I don’t want to spoil all the dateable characters, but I need to say that I adore Tephra. She’s an oceanic volcano. She likes fire and consistency, and hates paparazzi and uncertainty. Each dateable character has their own persona, and they vary greatly. I like Tephra because I identify with her the most, but there are little bits of me in everyone so I never feel bored or detached while playing. She’s mysterious yet very set on what she wants, and sometimes the answers I thought she would agree with were the ones she hated the most. Questions sometimes repeat themselves, and it was easy enough to remember what she hated to fix it the next time around.

A screenshot from Kaichu – A Kaiju Dating Sim. Two reporters discuss monster dating.

When it comes to the narrative as a whole, it’s a little bit of a letdown. I don’t take issue with the fact it doesn’t take very long to fully date one of the characters, I just wish there was something a bit extra; maybe little in-between clips of what else happened in the relationship, like phone calls or making dinner together. Only seeing the dates definitely makes me feel like an outsider looking in; I don’t feel like I’m really part of the relationship, if that makes sense. Everything is very surface-level.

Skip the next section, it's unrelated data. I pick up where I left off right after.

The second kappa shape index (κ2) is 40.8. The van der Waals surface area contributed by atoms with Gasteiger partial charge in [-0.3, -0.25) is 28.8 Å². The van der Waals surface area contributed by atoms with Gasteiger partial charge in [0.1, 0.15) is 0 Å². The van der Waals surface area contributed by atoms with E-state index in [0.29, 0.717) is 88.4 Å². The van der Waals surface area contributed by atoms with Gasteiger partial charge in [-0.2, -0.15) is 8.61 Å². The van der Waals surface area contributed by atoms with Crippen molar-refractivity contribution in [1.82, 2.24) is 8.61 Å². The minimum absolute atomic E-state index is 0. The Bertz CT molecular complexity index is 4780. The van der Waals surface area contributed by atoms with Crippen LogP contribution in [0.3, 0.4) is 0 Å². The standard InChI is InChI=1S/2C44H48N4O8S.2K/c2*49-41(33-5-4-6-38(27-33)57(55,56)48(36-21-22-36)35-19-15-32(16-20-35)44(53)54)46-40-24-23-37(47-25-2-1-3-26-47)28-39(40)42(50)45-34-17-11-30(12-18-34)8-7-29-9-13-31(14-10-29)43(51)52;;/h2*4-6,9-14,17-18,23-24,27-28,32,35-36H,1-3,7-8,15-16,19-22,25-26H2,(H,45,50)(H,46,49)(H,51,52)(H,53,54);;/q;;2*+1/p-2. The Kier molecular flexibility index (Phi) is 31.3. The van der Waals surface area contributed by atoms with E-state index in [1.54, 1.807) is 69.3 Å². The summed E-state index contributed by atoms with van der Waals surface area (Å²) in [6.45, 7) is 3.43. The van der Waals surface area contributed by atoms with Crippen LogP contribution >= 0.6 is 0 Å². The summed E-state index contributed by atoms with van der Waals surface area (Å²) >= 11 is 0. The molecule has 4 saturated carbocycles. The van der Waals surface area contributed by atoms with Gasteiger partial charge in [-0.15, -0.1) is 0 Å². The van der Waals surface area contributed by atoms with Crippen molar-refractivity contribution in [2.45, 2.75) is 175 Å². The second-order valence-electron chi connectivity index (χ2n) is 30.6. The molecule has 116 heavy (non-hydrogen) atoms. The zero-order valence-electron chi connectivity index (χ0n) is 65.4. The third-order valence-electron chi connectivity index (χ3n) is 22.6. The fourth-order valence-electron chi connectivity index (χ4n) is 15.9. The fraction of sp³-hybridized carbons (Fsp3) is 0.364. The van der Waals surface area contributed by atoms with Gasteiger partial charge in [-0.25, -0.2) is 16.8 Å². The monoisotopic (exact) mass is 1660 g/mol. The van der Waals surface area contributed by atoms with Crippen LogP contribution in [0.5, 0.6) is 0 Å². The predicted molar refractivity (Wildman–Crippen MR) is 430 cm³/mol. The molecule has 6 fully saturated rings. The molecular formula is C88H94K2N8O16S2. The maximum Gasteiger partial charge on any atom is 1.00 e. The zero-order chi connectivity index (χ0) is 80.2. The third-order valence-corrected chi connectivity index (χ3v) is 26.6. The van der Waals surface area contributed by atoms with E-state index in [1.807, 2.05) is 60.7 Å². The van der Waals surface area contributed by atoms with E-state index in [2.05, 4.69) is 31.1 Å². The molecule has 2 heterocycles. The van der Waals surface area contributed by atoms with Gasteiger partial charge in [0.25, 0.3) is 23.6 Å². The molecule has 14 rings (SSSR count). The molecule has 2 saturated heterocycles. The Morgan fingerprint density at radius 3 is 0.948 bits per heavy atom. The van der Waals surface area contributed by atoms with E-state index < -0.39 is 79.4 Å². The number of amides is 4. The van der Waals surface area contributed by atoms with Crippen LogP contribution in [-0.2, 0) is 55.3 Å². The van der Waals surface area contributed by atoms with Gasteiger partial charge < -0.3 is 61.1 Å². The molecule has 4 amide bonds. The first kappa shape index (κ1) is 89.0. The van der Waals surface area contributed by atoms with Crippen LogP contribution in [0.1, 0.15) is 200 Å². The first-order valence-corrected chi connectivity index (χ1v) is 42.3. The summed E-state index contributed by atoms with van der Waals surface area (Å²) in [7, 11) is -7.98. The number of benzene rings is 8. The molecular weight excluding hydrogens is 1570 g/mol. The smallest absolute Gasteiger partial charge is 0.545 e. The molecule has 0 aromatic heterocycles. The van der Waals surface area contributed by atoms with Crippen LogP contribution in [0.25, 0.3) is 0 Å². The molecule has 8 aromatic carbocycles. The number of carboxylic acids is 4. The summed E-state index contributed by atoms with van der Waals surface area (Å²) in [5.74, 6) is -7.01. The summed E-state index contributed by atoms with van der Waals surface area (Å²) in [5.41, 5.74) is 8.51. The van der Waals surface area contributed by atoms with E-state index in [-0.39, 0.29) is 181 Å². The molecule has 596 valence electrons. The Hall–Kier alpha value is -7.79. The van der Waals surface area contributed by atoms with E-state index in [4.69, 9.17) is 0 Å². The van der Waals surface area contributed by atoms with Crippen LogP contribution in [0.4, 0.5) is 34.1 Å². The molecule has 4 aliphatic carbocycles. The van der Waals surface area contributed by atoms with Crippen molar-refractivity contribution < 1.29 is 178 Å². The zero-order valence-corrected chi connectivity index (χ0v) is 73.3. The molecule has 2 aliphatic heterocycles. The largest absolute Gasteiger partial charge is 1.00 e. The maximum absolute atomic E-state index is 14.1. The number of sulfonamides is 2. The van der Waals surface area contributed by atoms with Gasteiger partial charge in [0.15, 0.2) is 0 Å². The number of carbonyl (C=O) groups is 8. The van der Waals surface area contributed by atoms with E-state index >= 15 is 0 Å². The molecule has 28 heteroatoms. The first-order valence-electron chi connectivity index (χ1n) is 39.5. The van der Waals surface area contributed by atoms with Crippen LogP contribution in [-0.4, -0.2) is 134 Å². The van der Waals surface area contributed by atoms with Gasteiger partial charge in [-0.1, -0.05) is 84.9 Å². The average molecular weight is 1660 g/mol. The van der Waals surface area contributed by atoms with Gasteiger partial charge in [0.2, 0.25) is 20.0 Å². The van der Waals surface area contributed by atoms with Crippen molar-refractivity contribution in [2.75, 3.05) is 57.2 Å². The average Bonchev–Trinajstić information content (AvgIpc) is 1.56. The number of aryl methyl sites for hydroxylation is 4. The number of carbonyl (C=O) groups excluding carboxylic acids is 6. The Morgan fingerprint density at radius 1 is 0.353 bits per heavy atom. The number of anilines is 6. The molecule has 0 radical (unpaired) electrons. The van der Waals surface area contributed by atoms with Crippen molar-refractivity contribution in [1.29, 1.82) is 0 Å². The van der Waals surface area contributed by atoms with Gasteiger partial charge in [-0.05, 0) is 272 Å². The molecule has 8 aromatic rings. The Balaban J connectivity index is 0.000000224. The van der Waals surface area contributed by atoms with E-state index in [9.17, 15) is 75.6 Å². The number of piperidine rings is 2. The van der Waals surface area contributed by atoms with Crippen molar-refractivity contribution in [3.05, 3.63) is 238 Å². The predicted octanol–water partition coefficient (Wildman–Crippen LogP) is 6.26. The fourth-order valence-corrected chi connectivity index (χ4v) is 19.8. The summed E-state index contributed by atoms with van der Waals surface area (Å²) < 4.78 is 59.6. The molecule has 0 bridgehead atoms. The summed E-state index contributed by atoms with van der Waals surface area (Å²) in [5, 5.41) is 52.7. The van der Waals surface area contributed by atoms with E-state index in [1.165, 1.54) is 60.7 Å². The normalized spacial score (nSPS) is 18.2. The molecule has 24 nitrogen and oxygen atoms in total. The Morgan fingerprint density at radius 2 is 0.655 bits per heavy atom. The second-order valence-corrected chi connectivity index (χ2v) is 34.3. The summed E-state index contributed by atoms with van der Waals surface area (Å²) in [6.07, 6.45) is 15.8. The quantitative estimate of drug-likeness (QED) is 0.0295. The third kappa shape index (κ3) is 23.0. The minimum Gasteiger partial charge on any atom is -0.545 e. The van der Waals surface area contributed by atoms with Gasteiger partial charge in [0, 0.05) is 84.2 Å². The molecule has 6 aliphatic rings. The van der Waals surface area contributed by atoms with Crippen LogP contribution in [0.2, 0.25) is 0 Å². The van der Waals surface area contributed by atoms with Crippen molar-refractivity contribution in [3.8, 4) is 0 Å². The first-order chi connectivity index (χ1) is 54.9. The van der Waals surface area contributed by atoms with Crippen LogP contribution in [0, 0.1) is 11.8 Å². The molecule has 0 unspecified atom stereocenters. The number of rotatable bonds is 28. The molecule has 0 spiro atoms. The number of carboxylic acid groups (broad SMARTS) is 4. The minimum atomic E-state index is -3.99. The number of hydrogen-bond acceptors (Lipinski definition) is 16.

The art is perfectly suited to the theme of love. Everything is cutesy and cartoony, making what could be terrifying monsters more accessible. Let’s be real, a game with literal Godzilla dating would be much, much different! The uplifting music makes me feel hopeful while dating, even if it’s not going so well.

Kaichu – A Kaiju Dating Sim could have easily been bland, but it’s not (despite the lack of oomph to the relationships). The game is adorable, funny, and relatable on a personal level. I quite like the way the entire dating experience is framed by the reporters, it was an incredibly creative way to link the dates to each other as well as to deliver a little bit of narrative to go along with the dating experience. The dating pool is quite varied, with someone for everyone… well, hopefully. You never know with love, do you?

Lindsay picked up an NES controller for the first time at the age of 6 and instantly fell in love. She began reviewing GBA games 20 years ago and quickly branched out from her Nintendo comfort zone. She has has developed a great love of life sims and FMV titles. For her, accessibility is one of the most important parts of any game (but she also really appreciates good UI).